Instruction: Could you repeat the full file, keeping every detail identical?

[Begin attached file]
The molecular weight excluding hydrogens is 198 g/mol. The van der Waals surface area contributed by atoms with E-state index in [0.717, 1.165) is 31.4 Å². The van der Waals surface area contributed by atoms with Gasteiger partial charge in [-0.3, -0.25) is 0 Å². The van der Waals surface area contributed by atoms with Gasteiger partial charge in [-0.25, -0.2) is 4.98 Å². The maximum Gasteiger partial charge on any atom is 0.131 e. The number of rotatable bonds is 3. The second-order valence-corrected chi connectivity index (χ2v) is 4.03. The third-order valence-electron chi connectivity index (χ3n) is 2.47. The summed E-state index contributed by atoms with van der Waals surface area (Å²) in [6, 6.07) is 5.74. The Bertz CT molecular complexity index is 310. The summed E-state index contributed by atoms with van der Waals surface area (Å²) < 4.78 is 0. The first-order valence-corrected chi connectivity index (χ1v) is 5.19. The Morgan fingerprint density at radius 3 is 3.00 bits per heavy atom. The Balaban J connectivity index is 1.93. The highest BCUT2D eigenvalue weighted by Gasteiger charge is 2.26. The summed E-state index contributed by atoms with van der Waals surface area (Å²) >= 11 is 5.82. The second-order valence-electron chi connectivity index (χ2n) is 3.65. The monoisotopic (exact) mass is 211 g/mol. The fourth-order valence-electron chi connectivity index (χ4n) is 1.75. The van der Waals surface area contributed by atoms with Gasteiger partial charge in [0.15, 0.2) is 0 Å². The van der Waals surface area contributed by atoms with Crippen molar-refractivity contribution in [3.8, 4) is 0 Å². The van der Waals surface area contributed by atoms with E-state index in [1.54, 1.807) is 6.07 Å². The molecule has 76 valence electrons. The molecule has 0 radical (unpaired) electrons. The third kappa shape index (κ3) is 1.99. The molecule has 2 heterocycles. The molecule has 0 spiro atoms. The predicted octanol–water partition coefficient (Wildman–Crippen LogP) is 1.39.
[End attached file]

The molecular weight excluding hydrogens is 198 g/mol. The van der Waals surface area contributed by atoms with E-state index in [0.717, 1.165) is 31.4 Å². The van der Waals surface area contributed by atoms with Gasteiger partial charge in [-0.3, -0.25) is 0 Å². The van der Waals surface area contributed by atoms with Gasteiger partial charge in [-0.25, -0.2) is 4.98 Å². The maximum Gasteiger partial charge on any atom is 0.131 e. The number of rotatable bonds is 3. The second-order valence-corrected chi connectivity index (χ2v) is 4.03. The third-order valence-electron chi connectivity index (χ3n) is 2.47. The summed E-state index contributed by atoms with van der Waals surface area (Å²) in [6, 6.07) is 5.74. The Bertz CT molecular complexity index is 310. The summed E-state index contributed by atoms with van der Waals surface area (Å²) < 4.78 is 0. The first-order valence-corrected chi connectivity index (χ1v) is 5.19. The Morgan fingerprint density at radius 3 is 3.00 bits per heavy atom. The Balaban J connectivity index is 1.93. The highest BCUT2D eigenvalue weighted by Gasteiger charge is 2.26. The summed E-state index contributed by atoms with van der Waals surface area (Å²) >= 11 is 5.82. The second-order valence-electron chi connectivity index (χ2n) is 3.65. The monoisotopic (exact) mass is 211 g/mol. The fourth-order valence-electron chi connectivity index (χ4n) is 1.75. The van der Waals surface area contributed by atoms with Gasteiger partial charge in [0.15, 0.2) is 0 Å². The van der Waals surface area contributed by atoms with Crippen molar-refractivity contribution in [3.8, 4) is 0 Å². The van der Waals surface area contributed by atoms with E-state index in [1.54, 1.807) is 6.07 Å². The molecule has 76 valence electrons. The molecule has 0 radical (unpaired) electrons. The third kappa shape index (κ3) is 1.99. The molecule has 2 heterocycles. The molecule has 0 spiro atoms. The predicted octanol–water partition coefficient (Wildman–Crippen LogP) is 1.39.